What is the dephlegmator?

The term dephlegmator is derived from phlegm, the condensate of a heavy boiling liquid that precipitates and returns to the system. This means that a separating effect of the alcohol-water mixture does not take place by evaporation of the lower boiling liquid – as realized on the amplifier bottoms – but that the condensation of the heavier boiling liquids leads to an enrichment of the lower boiling components. The reinforcing effect of the dephlegmator (or reflux condenser) depends on
– from its heat exchange surface
– the cooling water flow
– the temperature difference between cooling water and alcohol-rich steam.

The size of the heat exchange surface depends on the design of the dephlegmator. There are two basic types:

In the water box dephlegmator, only a cylindrical, closed metal vessel with a cooling water inlet and outlet is embedded in the upper part of the amplifier. Since the heat exchange surface is relatively small, the reinforcing effect is also relatively weak.

Greater enrichment is possible with the tube dephlegmator, in which numerous tubes pass through a cylindrical vessel through which cooling water flows. If the dephlegmator is too warm, especially at the beginning of the distillation, this weakens its reinforcing effect. Flow and overflow can no longer be separated cleanly from the middle run. Therefore, when carrying out several successive distillations, make sure that the dephlegmator is cooled down before the next distillation.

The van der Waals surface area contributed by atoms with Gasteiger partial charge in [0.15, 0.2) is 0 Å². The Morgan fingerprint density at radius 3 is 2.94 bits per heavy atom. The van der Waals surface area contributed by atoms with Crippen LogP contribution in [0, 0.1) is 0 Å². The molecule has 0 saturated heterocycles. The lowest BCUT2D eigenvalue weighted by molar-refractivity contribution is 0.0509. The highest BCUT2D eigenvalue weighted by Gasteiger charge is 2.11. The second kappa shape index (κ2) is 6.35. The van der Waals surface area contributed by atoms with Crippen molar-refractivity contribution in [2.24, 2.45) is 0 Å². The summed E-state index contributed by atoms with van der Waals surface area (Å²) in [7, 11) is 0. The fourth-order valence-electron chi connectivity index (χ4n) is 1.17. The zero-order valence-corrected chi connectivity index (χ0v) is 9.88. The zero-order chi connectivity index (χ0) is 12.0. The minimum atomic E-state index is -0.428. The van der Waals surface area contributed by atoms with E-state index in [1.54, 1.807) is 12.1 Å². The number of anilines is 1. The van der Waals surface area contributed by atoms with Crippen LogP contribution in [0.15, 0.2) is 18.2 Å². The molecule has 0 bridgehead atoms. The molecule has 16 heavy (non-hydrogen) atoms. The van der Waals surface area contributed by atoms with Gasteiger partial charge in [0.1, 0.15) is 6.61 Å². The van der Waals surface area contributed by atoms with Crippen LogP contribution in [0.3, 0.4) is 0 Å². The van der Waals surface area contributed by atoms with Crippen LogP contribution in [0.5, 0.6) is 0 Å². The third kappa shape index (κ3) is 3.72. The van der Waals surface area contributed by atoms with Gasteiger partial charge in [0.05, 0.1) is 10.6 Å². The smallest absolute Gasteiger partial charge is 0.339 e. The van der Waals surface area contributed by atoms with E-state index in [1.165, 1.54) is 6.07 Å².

About the author

Dr. Klaus Hagmann, Dipl.-Ing. Food Technology, has been internationally active in sales, consulting and engineering of distillation plants for more than 25 years. His area of responsibility includes the planning of distilleries, the development of recipes and the professional operation of all equipment in the distillery. His reference books “Schnappsbrennen”, “Technologie der Obstbrennerei”, “Blitz-Liköre morgens zubereiten, abends genießen” and “Essig selbstgemacht” are best-selling classics.

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